Boeing lost $2.4 billion over the past three months, the company revealed Wednesday. It's just the latest sign of trouble for the aerospace giant as the COVID-19 pandemic continues taking deep cuts out of US business.
In a note to employees, Boeing CEO Dave Calhoun said that the "prolonged impact" of the virus will require the company to "further assess the size of our workforce," signaling Boeing will cut more jobs than the 16,000 — about 10% of its workforce — it previously announced.
Wall Street wasn't shocked. Investors already knew Boeing's deliveries 10 jets last month as it began ramping up production after its factory was shuttered by the pandemic, and analysts' expectations for Boeing's posted revenue and net loss were spot-on.
Boeing stock was up slightly during pre-market trading.
The company also revealed earlier in July that it was able to deliver only 20 commercial airplanes last quarter — the lowest number of commercial airplanes delivered in a quarter by Boeing since 1977.
And 60 Boeing aircraft orders were canceled in last month, adding to the 150 orders canceled in March, 108 in April, and 18 more in May.
Boeing's customer base, airlines, have been among the hardest hit by the pandemic. The nosedive in demand for air travel has forced carriers to move thousands of jets into storage, leaving the airlines to bleed tens of millions of dollars every day with no end in sight.
That's left little appetite for buying new jets from aircraft manufacturers like Boeing.
"The reality is the pandemic's impact on the aviation sector continues to be severe," Calhoun, Boeing's CEO, said in his letter to employees Wednesday. "While there have been some encouraging signs, we estimate it will take around three years to return to 2019 passenger levels."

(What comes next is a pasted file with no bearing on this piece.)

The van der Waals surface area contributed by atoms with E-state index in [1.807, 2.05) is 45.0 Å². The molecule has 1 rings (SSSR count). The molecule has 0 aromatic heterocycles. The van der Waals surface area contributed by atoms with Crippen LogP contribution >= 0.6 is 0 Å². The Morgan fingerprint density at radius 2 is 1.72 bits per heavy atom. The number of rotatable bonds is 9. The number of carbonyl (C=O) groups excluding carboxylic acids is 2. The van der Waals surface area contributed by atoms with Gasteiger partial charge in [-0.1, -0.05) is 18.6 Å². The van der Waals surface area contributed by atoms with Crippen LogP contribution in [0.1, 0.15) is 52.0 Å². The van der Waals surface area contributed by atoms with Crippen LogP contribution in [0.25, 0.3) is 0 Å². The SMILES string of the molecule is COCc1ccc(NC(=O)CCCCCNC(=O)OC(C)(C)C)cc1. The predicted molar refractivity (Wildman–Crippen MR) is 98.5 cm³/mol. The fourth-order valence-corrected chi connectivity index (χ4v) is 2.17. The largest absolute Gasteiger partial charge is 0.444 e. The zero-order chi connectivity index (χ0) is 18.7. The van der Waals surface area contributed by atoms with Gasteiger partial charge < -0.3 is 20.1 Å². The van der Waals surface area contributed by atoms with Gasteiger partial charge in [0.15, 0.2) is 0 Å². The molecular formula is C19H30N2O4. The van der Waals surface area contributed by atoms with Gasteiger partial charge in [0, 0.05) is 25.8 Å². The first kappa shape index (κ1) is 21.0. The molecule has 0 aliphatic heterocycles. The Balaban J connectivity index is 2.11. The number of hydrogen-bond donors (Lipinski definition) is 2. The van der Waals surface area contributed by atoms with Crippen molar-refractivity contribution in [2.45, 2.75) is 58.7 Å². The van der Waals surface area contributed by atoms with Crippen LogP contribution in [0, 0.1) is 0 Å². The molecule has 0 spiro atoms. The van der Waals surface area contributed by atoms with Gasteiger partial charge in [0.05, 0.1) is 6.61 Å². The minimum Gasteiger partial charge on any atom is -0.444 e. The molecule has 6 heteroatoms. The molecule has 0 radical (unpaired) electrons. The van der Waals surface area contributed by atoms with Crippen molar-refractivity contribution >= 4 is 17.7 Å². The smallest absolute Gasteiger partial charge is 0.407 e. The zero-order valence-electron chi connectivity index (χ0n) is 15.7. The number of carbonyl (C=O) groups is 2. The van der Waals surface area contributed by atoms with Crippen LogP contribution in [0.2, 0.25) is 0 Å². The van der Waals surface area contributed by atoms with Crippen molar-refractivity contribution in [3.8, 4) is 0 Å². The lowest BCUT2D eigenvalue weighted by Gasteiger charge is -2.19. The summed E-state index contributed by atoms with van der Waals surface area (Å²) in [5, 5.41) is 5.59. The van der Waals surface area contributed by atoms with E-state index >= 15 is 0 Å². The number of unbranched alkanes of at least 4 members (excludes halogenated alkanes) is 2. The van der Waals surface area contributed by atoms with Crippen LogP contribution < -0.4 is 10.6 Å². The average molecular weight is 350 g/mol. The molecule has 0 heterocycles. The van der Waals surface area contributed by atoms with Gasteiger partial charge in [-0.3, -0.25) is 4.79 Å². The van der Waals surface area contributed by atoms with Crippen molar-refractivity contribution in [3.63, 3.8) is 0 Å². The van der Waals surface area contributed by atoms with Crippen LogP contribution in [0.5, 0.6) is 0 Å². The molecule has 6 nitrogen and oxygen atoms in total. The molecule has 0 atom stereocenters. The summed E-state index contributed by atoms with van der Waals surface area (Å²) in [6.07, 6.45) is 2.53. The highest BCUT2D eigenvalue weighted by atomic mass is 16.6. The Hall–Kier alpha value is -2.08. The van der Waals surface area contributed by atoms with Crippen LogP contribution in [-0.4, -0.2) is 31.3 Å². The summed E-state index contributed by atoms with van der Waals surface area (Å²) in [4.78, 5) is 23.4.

Boeing still has more than 4,500 orders in its backlog — enough to keep its factories working for years to come. But the June results mean Boeing has 843 canceled or uncertain orders in 2020, compared to only 59 new orders.
The company counted only one new sale last month: a 767 freighter destined for FedEx. Thanks to a surge in e-commerce orders and demand for hauling medical equipment across the globe, cargo carriers have proved to be the sole bright spot in the airline industry.
To help ease the financial pressure, Calhoun said the company has temporarily stopped paying investor dividends, halted its stock buyback program, cut spending and costs, and taken on $25 billion in debt.
"The diversity of our portfolio and our government services, defense and space programs provide some stability in the near term as we take these tough but necessary steps," Calhoun said of Boeing's planned job cuts.
Boeing is able to reduce staff because it chose not to accept grants and loans via the CARES Act, though the company had previously said it needed a $60 billion bailout to survive the pandemic. The government barred companies that accepted CARES Act funds from cutting jobs at least until October.
Major US airlines, however, did accept CARES Act funding. But those funds are quickly drying up, and carriers are now warning tens of thousands of airline workers may lose their jobs when the layoff ban is lifted in October.
Though, not all of Boeing's aircraft sales issues were pandemic related: The company is still in the early stages of resuming production of its beleaguered 737 Max jets. The 737s, which were once Boeing's best-selling aircraft, remain grounded after faulty software on the jets was linked to two fatal crashes.
Boeing said Wednesday it has "made steady progress toward he safe return to service of the 737, including completion of FAA certification flight tests" last quarter.
CNN Business' Chris Isidore and CNN's Gregory Wallace contributed